FTC: Root problem with Get Away Grey is that it doesn't work

Dietary supplement manufacturers agree to touch up their claims

The promoters of "Get Away Grey" and "Go Away Gray" have agreed, despite their disagreement over how to spell "grey" to stop claiming their products can prevent or reverse grey hair. A third company has refused to settle.

Under settlements with the FTC, GetAwayGrey, LLC and Rise-N-Shine, LLC, the sellers of “Go Away Gray,” are barred from making grey hair elimination claims unless they have reliable scientific evidence to support them.

The FTC also filed a complaint against COORGA Nutraceuticals Corporation, which markets a line of products called “Grey Defence.”

“These companies claimed their supplements could treat gray hair at its roots,” said Jessica Rich, Director of the FTC’s Bureau of Consumer Protection. “In fact, their root problem was a lack of evidence for their claims.”


The FTC says the companies claim the catalase in their products attacks hydrogen peroxide, the chemical that causes hair to turn grey.

In addition to selling a dietary supplement, Rise-N-Shine also has marketed a catalase-containing shampoo and hair conditioner. The companies have sold their products online and through retailers such as CVS and Walgreens at prices ranging from $29.95 to $69.99 per bottle.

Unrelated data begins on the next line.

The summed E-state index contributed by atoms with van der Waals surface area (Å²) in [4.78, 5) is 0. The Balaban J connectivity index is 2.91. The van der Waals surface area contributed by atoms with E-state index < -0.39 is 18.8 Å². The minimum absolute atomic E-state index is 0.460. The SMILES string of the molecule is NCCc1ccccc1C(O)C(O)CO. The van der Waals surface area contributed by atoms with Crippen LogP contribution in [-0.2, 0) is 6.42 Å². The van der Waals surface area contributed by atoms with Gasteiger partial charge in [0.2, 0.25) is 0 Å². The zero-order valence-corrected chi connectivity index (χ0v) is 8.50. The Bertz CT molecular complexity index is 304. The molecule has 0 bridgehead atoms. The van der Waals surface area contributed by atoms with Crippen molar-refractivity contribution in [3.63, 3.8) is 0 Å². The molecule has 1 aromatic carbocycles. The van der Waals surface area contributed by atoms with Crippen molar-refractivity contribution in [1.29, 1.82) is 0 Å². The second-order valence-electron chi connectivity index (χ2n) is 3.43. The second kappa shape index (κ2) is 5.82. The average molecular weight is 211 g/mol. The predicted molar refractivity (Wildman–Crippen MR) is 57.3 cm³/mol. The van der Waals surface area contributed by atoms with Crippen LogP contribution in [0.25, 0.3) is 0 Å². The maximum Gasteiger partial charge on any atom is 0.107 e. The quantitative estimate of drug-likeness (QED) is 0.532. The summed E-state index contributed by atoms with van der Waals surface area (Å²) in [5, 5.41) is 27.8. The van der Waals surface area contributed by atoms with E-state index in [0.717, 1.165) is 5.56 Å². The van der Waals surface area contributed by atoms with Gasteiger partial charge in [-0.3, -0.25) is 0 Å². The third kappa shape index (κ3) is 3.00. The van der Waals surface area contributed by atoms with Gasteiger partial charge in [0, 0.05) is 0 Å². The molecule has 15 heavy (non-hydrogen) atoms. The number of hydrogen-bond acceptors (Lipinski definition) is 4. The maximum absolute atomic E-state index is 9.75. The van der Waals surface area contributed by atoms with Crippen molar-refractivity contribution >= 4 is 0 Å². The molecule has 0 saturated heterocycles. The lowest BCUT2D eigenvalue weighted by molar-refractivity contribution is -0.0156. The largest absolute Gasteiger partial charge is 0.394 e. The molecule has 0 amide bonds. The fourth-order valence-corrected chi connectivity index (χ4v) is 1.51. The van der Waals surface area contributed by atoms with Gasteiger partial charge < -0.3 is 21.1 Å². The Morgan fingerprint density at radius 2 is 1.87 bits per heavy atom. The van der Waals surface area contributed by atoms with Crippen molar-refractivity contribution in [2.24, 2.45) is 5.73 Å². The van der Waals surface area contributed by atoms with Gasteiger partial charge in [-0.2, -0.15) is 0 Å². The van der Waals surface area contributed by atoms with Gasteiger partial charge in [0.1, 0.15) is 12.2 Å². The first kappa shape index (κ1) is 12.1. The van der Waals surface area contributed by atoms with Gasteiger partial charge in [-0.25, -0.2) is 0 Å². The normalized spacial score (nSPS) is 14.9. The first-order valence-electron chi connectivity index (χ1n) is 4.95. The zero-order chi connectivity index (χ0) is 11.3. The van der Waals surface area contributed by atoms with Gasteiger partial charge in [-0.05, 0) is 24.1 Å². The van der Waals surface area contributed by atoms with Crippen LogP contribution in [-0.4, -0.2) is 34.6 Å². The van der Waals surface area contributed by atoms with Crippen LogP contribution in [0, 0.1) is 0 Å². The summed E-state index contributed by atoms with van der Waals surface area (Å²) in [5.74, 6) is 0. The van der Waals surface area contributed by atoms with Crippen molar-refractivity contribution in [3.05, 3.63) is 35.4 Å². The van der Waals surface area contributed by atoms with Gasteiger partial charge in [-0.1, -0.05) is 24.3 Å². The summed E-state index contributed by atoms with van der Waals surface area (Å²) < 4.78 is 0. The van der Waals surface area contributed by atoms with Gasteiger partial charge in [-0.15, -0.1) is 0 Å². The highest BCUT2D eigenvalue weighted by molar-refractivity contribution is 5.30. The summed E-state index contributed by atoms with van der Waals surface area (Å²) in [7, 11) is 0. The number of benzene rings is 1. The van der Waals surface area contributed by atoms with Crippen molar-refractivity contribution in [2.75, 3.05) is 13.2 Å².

The FTC’s complaints allege that ads for the products made false or unsubstantiated claims that the products reverse or prevent the formation of grey hair, including:

“Watch your grey go away! Now, grey hair can be stopped and reversed . . . We stop grey hair by using a vitamin that includes the Catalase enzyme. Just two vitamin pills a day can bring back your natural hair color.” (GetAwayGrey)

“New & Improved! Now With 50% More Catalase . . . .  ‘After 3 months of Go Away Gray, I can see white roots coming in darker. I’m very impressed!’ – D. Heindl” (Rise-N-Shine); and

“65% of Grey Defence Customers in [an] Observational Study Reversed Their Grey! Grey Defence Reverses Greying – Detailed Observational Study Proves it.” (COORGA)

The proposed orders against GetAwayGrey and Rise-N-Shine prohibit the defendants from representing that a covered product reverses or prevents the formation of gray hair, and from making any claim about the health benefits, performance, or efficacy of any covered product, unless the claim is non-misleading and the defendants have competent and reliable scientific evidence to substantiate it.

The orders include a suspended $1,817,939 judgment against the GetAwayGrey defendants, and a $2 million suspended judgment against the Rise-N-Shine defendants, which would become due if the defendants are found to have misrepresented their financial condition.

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